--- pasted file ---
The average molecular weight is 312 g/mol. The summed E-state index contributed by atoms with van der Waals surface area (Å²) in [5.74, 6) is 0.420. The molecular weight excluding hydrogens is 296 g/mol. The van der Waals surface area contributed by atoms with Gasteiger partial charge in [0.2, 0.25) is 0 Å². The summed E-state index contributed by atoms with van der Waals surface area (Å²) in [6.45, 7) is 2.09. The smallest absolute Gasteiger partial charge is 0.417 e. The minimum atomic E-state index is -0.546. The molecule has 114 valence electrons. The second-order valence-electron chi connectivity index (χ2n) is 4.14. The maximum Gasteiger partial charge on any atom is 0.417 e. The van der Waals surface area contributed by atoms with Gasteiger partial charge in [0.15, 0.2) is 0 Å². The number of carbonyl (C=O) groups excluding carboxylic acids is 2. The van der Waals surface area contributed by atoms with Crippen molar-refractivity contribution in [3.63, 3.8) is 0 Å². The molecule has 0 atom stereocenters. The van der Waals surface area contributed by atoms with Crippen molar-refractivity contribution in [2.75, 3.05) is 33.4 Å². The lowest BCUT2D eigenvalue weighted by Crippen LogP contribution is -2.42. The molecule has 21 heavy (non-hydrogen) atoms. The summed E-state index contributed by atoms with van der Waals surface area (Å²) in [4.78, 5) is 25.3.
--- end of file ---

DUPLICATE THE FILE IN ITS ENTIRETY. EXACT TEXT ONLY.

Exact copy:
The average molecular weight is 312 g/mol. The summed E-state index contributed by atoms with van der Waals surface area (Å²) in [5.74, 6) is 0.420. The molecular weight excluding hydrogens is 296 g/mol. The van der Waals surface area contributed by atoms with Gasteiger partial charge in [0.2, 0.25) is 0 Å². The summed E-state index contributed by atoms with van der Waals surface area (Å²) in [6.45, 7) is 2.09. The smallest absolute Gasteiger partial charge is 0.417 e. The minimum atomic E-state index is -0.546. The molecule has 114 valence electrons. The second-order valence-electron chi connectivity index (χ2n) is 4.14. The maximum Gasteiger partial charge on any atom is 0.417 e. The van der Waals surface area contributed by atoms with Gasteiger partial charge in [0.15, 0.2) is 0 Å². The number of carbonyl (C=O) groups excluding carboxylic acids is 2. The van der Waals surface area contributed by atoms with Crippen molar-refractivity contribution in [3.63, 3.8) is 0 Å². The molecule has 0 atom stereocenters. The van der Waals surface area contributed by atoms with Crippen molar-refractivity contribution in [2.75, 3.05) is 33.4 Å². The lowest BCUT2D eigenvalue weighted by Crippen LogP contribution is -2.42. The molecule has 21 heavy (non-hydrogen) atoms. The summed E-state index contributed by atoms with van der Waals surface area (Å²) in [4.78, 5) is 25.3.